Early Decision: Based on a True Frenzy also touched me in my former self as a former high school student, soon to be a first-generation college student. I had no understanding of the role of what scholars call “social capital,” or the resources and advantages gained from valuable social networks and connections. I applied to boarding school on my own, having grown up in a rural town in the Adirondacks, but when my scholarship didn’t cover my entire tuition, I asked for help from the only “rich person” I knew: a hedge fund millionaire in New York City, who was the father of a friend that had moved onto our road with her divorced mother. (I had never really been to New York City and had only a vague idea of what “Wall Street” was.) When I was applying years later to colleges, I still somehow thought the admissions process was a completely meritocratic one, determined exclusively by grades, test scores, and the recognition of your potential to contribute as a student. When I was rejected from my first choice college and a prep school classmate — with lower test scores and grades — was accepted, I remember vividly when that classmate told me candidly (and sheepishly) that her entire family — generations — had gone to that college and contributed a great deal of time and money to the school. I felt betrayed, but I wasn’t sure why, how, or by whom.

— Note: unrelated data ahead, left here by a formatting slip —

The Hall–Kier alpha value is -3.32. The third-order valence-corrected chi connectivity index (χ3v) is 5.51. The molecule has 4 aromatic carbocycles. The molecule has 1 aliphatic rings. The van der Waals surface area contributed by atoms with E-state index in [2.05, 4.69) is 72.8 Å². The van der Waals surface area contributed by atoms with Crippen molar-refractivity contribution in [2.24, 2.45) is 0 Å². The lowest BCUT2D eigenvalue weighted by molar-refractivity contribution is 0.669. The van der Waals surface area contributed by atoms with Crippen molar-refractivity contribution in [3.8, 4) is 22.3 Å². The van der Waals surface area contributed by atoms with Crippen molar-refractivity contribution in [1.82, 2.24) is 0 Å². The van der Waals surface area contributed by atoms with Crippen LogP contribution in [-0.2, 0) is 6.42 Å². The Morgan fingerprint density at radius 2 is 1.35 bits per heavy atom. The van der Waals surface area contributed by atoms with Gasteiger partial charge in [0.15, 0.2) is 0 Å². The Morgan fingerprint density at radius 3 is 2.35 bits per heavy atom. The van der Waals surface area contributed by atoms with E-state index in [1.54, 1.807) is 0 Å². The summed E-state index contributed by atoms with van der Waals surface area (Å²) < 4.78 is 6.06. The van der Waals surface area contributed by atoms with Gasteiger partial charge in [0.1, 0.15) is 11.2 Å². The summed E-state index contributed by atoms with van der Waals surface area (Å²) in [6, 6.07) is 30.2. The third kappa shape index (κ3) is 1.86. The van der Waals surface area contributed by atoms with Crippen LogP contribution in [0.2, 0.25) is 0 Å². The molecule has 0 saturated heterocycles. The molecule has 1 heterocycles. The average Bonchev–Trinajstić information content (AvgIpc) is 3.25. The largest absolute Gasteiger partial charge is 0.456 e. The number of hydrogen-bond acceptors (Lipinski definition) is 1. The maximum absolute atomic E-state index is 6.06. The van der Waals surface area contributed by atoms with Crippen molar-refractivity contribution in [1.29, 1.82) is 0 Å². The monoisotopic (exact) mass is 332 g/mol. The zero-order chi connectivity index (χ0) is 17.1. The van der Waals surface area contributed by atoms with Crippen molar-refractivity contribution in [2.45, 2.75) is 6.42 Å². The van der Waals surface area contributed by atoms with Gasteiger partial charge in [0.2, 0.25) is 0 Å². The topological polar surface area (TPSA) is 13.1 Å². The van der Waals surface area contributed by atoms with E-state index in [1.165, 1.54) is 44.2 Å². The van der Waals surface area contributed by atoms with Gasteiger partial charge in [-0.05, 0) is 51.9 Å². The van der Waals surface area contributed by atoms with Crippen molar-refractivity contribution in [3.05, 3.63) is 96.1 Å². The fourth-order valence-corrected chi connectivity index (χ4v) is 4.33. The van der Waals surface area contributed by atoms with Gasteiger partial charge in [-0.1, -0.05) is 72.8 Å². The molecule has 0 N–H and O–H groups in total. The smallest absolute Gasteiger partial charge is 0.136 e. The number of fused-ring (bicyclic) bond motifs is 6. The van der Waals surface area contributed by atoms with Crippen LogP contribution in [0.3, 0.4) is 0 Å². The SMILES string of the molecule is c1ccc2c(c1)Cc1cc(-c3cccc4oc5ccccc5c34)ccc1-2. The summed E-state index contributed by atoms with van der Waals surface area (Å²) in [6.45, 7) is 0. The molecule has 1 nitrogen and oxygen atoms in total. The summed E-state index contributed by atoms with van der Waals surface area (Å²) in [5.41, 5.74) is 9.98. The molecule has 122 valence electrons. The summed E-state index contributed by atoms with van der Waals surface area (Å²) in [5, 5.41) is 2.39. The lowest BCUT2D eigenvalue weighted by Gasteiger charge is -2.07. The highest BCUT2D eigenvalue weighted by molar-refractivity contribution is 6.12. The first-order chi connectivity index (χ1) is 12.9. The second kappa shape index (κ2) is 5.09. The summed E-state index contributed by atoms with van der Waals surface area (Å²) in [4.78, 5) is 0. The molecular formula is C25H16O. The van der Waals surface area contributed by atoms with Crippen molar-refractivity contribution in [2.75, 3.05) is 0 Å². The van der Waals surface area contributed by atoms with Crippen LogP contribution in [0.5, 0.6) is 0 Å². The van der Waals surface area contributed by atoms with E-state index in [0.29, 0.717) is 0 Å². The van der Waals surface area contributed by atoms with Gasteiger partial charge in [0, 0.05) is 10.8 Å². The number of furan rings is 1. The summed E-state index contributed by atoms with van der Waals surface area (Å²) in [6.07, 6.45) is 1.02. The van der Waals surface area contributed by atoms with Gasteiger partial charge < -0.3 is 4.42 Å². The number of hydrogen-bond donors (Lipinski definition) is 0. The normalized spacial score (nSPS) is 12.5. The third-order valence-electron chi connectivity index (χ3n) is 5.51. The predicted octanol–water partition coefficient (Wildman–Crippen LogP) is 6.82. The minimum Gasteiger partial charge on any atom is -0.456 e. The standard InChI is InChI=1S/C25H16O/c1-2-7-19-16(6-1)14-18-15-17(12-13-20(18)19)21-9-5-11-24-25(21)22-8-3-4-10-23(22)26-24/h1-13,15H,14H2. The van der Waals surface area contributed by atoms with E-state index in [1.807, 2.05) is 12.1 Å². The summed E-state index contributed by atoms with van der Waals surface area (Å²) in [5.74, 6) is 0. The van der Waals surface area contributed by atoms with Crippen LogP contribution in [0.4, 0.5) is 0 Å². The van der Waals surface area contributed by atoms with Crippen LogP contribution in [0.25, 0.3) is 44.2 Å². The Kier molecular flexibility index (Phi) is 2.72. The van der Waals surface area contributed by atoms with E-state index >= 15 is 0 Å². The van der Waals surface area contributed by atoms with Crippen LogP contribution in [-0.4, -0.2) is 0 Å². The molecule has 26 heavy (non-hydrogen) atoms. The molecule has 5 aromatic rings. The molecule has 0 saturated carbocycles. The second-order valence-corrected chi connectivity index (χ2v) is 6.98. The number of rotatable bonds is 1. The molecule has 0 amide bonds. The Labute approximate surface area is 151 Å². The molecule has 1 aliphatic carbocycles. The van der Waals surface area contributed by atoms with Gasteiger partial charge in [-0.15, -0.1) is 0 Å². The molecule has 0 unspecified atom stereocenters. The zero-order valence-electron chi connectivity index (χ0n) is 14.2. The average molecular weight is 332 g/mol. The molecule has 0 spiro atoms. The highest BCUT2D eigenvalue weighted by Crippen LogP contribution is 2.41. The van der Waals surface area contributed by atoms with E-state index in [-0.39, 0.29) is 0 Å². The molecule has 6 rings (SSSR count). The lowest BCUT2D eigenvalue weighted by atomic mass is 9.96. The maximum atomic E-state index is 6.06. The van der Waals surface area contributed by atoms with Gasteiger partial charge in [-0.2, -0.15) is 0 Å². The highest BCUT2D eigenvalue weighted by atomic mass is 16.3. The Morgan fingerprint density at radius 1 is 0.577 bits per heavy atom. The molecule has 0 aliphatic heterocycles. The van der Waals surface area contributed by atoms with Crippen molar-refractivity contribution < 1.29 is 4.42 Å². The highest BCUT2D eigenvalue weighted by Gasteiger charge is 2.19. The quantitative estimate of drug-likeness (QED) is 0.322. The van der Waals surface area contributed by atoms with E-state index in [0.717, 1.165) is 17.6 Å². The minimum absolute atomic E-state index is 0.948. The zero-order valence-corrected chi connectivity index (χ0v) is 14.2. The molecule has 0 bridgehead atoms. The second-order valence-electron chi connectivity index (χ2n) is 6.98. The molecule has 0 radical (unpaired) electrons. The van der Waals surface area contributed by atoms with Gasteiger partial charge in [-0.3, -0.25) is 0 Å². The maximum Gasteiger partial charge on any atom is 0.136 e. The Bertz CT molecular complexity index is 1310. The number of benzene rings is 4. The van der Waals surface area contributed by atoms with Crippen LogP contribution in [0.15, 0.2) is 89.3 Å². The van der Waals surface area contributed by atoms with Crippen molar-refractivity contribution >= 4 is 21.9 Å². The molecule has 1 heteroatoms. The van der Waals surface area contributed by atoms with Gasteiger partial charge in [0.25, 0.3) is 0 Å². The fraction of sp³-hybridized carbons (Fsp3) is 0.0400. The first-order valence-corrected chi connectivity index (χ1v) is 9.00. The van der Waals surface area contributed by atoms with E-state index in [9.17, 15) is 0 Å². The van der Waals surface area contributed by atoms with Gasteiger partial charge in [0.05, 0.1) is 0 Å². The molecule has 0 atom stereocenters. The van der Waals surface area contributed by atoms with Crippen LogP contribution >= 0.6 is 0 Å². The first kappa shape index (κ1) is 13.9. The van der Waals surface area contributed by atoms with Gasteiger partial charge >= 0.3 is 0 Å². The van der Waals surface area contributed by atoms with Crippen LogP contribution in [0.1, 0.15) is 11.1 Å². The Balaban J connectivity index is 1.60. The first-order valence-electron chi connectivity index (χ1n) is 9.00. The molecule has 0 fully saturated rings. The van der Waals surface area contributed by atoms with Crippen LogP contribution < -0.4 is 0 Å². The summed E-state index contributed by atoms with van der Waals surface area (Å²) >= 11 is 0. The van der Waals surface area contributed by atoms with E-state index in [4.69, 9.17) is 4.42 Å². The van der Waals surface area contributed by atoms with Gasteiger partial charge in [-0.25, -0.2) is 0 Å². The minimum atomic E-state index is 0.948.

The book also touched me as a scholar who has researched these issues relating to college access for several years. My dissertation is about the experiences of urban graduates of a nonprofit that prepares high-achieving low-income students for elite New England prep schools and — later on — for college. I spent a year visiting this full-time program, sitting in on classes, attending events, speaking to staff, and interviewing students. I thought that I would find that these students were primarily given academic and logistical assistance (transportation to visit colleges, application fees) in being admitted to prep schools and to college. But I was wrong: they were being taught how to live in this new, utterly foreign world. They were shown how to speak in front of groups, how to row crew, how to dine in fine restaurants, and how to be engaged and participate in a world very different from their own. They went to museums, Martha’s Vineyard, plays, fundraisers, and had a team of advisors — admissions coaches, tutors, teachers, mentors — to guide them through the admissions process and to show them how the world of the powerful functions.